"Accident rates have plummeted since the computers took over."
Exactly this. Since the 1970s there have been exceedingly few crashes which weren't caused by human factors(HF) - and that's why the study of them has become obsessional in aviation.
HF led to the realisation that hiring ex military fliers for civil transport jobs was a bad idea, because military fliers are trained to press on regardless when they should have diverted or gone around - that in turn led to the establishment of all those airline-funded flying schools and aviation degree colleges, etc
When HF started to be applied on the ground it was realised that bad road _design_ was a major factor in traffic crashes and that drivers pay little attention to posted speed limits - they take their cues from the road design and furniture - and perversely the more "protective" furniture there is (signs, fences, parking restrictions, light controlled crossings), the safer the drivers feel, the faster they drive and the LESS attention they pay to their surroundings - leading to a problem that adding crossings or lights to protect pedestrians frequently results in them being less safe.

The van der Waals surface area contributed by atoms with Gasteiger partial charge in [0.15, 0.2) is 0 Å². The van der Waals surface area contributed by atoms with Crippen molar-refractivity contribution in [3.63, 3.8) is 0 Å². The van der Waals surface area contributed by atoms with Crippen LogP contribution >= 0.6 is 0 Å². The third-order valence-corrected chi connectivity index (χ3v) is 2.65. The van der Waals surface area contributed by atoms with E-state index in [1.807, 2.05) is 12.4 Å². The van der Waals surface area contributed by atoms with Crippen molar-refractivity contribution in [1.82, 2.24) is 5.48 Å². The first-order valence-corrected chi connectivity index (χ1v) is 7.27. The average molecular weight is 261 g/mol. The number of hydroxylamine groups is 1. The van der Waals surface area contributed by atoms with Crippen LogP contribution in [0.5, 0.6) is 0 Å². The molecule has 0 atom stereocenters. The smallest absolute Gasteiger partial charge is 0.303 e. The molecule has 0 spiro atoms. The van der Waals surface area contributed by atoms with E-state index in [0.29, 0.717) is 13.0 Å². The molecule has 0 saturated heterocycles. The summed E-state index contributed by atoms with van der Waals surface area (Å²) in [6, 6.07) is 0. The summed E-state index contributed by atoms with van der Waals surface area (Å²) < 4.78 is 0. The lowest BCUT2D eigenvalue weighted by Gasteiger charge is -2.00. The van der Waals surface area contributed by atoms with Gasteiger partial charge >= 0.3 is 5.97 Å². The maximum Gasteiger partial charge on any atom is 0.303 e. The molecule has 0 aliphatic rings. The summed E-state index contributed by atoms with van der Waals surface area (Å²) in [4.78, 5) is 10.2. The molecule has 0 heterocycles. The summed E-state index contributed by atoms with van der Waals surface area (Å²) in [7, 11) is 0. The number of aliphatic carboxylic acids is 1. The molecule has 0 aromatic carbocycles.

Lion Air seems to have thrown HF out the window with the reported requirements of pilot conversion and training (a few hours of PC simulation, vs other airlines requiring actual time in a flight simulatior) and the reported safety culture there is an order of magnitude worse than reports that came out of MAS (shifting faulty kit from aircraft to aircraft instead if actually fixing it, or overriding a safety inspector's grounding order by pulling political strings to get his boss to issue a countermand are actively undermining safety, vs simple sloppiness).
HF is most successfully applied across an entire organisation to find out why safety culture is failing, but in this case I'm willing to bet that it's coming from criminal levels of mismanagement in pursuit of profit above all else.